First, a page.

Views differ on proposed zoning map

Amendments aimed at settling dispute in Deale, Shady Side

`A very good solution'

Battle over growth marks effort to set development goals

September 05, 2001|By Lynn Anderson | Lynn Anderson,SUN STAFF

Anne Arundel County Council members heard last night from close to 50 South County residents who remain split over a proposed zoning map for Deale and Shady Side that would help to set development goals for the area.

With a handful of amendments on the table, the council meeting continued late into the night without the final vote that had been expected on the zoning map.

Council members heard more than an hour of public comments that included emotional and sometimes angry reaction by residents.

"I'm tired of coming out here again and again to hear the same thing," said Joanna Sanders of West River, who spoke in favor of the zoning map as it was presented to the administration by the Small Area Planning Committee. "I ask you one more time to support what the community has sent out. ... To have it ignored would be a crime."

One of those who spoke against the zoning plan was Claire Malicotte, a local business owner. She told the council that business owners in Deale feel under siege by anti-growth proponents and that the fear is that economic growth in the area will be choked.

"Take a close look at what the SAP [small area plan] will do to local land owners," she said.

Councilman John J. Klocko III, a Crofton Republican who represents the Deale and Shady Side areas, offered two amendments aimed at settling a bitter debate between preservationists and entrepreneurs, and among some council members, over proposed commercial zoning in the area.

The amendments would allow businesses operating at Routes 256 and 258, such as a Food Rite store, to maintain current commercial zoning.

Zoning on undeveloped commercial properties at the intersection, including land where Safeway Inc. had hoped to build a store, would be zoned so that development would be restricted to buildings of 25,000 square feet or smaller. The types of businesses would also be limited.

Klocko said he had the amendments drafted in preparation for a meeting a month ago but "didn't feel rock solid" about them. He said that in recent weeks, he has had time to talk with residents and council colleagues and that he now feels confident that the amendments will work best for the community.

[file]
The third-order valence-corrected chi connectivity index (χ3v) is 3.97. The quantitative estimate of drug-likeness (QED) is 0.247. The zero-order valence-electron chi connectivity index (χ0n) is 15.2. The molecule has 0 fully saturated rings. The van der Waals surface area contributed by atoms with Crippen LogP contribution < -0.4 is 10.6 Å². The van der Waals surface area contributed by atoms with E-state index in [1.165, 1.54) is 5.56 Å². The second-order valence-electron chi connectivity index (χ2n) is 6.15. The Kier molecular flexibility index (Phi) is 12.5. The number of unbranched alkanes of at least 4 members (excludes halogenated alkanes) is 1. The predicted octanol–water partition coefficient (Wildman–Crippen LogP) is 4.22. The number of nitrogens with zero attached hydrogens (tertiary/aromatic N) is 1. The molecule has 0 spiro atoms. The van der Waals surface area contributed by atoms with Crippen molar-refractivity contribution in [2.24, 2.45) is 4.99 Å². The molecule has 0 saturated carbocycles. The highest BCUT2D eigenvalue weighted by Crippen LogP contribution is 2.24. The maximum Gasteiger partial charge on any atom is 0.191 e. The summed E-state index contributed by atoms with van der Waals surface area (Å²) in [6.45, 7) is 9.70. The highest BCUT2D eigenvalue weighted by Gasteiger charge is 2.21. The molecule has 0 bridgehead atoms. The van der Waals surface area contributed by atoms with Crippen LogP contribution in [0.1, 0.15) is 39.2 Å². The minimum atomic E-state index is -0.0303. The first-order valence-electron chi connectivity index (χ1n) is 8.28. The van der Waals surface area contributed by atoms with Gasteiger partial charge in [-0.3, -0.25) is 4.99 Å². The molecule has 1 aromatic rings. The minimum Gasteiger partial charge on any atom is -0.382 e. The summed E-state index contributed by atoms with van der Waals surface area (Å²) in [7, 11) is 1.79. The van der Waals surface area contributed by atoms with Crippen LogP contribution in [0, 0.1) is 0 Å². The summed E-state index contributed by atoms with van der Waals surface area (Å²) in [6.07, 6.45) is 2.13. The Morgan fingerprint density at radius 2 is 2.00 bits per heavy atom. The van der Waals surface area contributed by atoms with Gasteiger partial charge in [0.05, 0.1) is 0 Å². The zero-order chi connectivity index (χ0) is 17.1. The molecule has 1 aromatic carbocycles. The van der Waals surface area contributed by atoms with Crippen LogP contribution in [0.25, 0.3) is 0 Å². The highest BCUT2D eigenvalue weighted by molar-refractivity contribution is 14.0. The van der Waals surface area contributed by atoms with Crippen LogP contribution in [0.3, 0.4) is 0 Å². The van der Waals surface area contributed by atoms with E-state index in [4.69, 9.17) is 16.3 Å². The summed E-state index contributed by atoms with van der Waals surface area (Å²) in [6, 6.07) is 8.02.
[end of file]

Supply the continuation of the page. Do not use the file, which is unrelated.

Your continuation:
One of those he met with was Ron Wolfe, who was chairman of the Deale and Shady Side Small Area Plan Committee. Wolfe said yesterday that he supports the amendments because they represent a compromise that will appeal to most residents. "It's a very good solution," he said.

"The council can do that," said Wolfe, referring to piecemeal zoning in which some parcels would be rezoned and some not. "But we were reluctant to pick and choose."

Any amendments to the Small Area Plan would force its addition to the council's Oct. 1 meeting for public hearing. If at that time the plan is amended again, it would require reintroduction of the legislation, as the current bill is set to expire next month.

At the meeting last night, a plan for South County was scheduled to be presented by members of the Office of Planning and Zoning.

Over the next eight months, four more plans - for Broadneck, Severna Park, Annapolis Neck peninsula and Edgewater - will be introduced, according to a schedule released by the Owens administration.

Before getting mired in debate and comment on the Deale and Shady Side plan last night, council members approved revised stormwater management regulations that are expected to ensure that runoff from parking lots and roofs gets some purification - natural or otherwise - before it flows into the Chesapeake Bay.

The new regulations call for developers of redevelopment sites to reduce hard surfaces such as parking lots, which impede absorption of rainwater into the ground, by 20 percent or enact other measures.

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